Worklessness by country of birth

What does this chart show?

This graph shows the proportion of working-age men and women who are workless (unemployed or economically inactive) by their country of birth. The countries shown are the ones with the largest populations in London. In all countries of birth apart from Ireland, including the UK, female workless rates are higher than for males. The differences between genders are explained by levels of economic inactivity rather than unemployment, which suggests that caring responsibilities are a reason for this disparity. There is, however, a large difference between countries. The female workless rate among those born in Afghanistan is 62 percentage points higher than for men, while it is 3 percentage points higher for those born in Jamaica, Germany and Italy. For those born in Ireland the female workless rate is lower than the male worklessness rate by 5 percentage points.

Male worklessness is below 30% for all countries of birth other than Somalia, where it is 37%. The lowest male worklessness rate is for those born in Romania at 4%. There is a greater range within female worklessness with the rate ranging from 18% for women born in Lithuania and 85% for women born in Afghanistan. Although these are the countries with the largest populations in London, each country, including those with high rates of worklessness, only accounts for a small share of total London worklessness. Those born in Afghanistan, both women and men, make up 1% of those who are workless. People born in the UK make up 52% of the worklessness in London.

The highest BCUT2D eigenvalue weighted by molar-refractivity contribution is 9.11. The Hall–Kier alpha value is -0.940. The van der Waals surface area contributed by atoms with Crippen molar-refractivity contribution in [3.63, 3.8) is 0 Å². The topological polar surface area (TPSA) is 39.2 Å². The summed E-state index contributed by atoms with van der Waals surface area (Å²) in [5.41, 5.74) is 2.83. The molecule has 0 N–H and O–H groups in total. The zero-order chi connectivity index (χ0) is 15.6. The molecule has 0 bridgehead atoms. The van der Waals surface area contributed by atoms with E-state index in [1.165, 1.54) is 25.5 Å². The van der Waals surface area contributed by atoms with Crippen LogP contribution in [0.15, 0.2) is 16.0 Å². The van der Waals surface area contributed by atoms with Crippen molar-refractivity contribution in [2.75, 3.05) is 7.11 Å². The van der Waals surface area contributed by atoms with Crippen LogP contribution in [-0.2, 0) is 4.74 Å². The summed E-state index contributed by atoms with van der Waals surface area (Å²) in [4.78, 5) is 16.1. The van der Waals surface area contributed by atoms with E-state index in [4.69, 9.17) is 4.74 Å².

An important factor to consider is the entry route to the UK that people born in these countries take. If it is through an established labour market route such as a non-EU citizen coming in through a working visa, then lower levels of worklessness would be expected compared, for example, with many Somalis coming through the asylum-seeking process. Another contributing factor to these inter-country differences is that London universities have some of the highest international student recruitment numbers, and some countries may be over-represented. Students are more likely to be economically inactive than working.

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